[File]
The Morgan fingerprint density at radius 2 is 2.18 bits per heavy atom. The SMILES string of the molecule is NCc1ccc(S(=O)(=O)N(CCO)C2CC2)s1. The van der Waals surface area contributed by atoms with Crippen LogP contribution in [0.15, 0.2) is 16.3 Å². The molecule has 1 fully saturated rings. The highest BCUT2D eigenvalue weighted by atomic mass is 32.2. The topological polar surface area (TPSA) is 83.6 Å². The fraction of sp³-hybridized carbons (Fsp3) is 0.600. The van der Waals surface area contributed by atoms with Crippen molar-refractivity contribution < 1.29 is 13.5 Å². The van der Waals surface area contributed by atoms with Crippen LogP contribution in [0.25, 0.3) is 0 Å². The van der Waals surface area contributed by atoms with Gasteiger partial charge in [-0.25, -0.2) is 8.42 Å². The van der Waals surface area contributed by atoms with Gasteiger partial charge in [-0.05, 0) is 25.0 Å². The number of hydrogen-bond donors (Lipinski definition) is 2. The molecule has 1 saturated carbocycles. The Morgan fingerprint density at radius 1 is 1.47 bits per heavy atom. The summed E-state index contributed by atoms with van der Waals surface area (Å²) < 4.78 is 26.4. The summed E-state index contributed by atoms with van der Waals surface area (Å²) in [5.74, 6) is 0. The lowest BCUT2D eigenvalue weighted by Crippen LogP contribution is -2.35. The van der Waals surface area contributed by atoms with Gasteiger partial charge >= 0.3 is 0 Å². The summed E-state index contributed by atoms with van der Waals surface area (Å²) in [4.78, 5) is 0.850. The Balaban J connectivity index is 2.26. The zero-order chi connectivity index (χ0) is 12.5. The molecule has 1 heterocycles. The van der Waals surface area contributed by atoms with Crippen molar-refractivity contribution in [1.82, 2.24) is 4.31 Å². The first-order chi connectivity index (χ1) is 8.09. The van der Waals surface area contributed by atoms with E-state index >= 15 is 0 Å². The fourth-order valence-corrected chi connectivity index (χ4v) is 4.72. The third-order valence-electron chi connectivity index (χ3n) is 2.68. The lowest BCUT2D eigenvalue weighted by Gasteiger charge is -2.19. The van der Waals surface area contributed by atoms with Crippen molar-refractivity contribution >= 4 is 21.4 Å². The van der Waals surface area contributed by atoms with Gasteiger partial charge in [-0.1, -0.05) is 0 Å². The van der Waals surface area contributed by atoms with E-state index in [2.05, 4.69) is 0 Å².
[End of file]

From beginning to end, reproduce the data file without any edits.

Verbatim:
The Morgan fingerprint density at radius 2 is 2.18 bits per heavy atom. The SMILES string of the molecule is NCc1ccc(S(=O)(=O)N(CCO)C2CC2)s1. The van der Waals surface area contributed by atoms with Crippen LogP contribution in [0.15, 0.2) is 16.3 Å². The molecule has 1 fully saturated rings. The highest BCUT2D eigenvalue weighted by atomic mass is 32.2. The topological polar surface area (TPSA) is 83.6 Å². The fraction of sp³-hybridized carbons (Fsp3) is 0.600. The van der Waals surface area contributed by atoms with Crippen molar-refractivity contribution < 1.29 is 13.5 Å². The van der Waals surface area contributed by atoms with Crippen LogP contribution in [0.25, 0.3) is 0 Å². The van der Waals surface area contributed by atoms with Gasteiger partial charge in [-0.25, -0.2) is 8.42 Å². The van der Waals surface area contributed by atoms with Gasteiger partial charge in [-0.05, 0) is 25.0 Å². The number of hydrogen-bond donors (Lipinski definition) is 2. The molecule has 1 saturated carbocycles. The Morgan fingerprint density at radius 1 is 1.47 bits per heavy atom. The summed E-state index contributed by atoms with van der Waals surface area (Å²) < 4.78 is 26.4. The summed E-state index contributed by atoms with van der Waals surface area (Å²) in [5.74, 6) is 0. The lowest BCUT2D eigenvalue weighted by Crippen LogP contribution is -2.35. The van der Waals surface area contributed by atoms with Gasteiger partial charge >= 0.3 is 0 Å². The summed E-state index contributed by atoms with van der Waals surface area (Å²) in [4.78, 5) is 0.850. The Balaban J connectivity index is 2.26. The zero-order chi connectivity index (χ0) is 12.5. The molecule has 1 heterocycles. The van der Waals surface area contributed by atoms with Crippen molar-refractivity contribution in [1.82, 2.24) is 4.31 Å². The first-order chi connectivity index (χ1) is 8.09. The van der Waals surface area contributed by atoms with E-state index >= 15 is 0 Å². The fourth-order valence-corrected chi connectivity index (χ4v) is 4.72. The third-order valence-electron chi connectivity index (χ3n) is 2.68. The lowest BCUT2D eigenvalue weighted by Gasteiger charge is -2.19. The van der Waals surface area contributed by atoms with Crippen molar-refractivity contribution >= 4 is 21.4 Å². The van der Waals surface area contributed by atoms with Gasteiger partial charge in [-0.1, -0.05) is 0 Å². The van der Waals surface area contributed by atoms with E-state index in [2.05, 4.69) is 0 Å².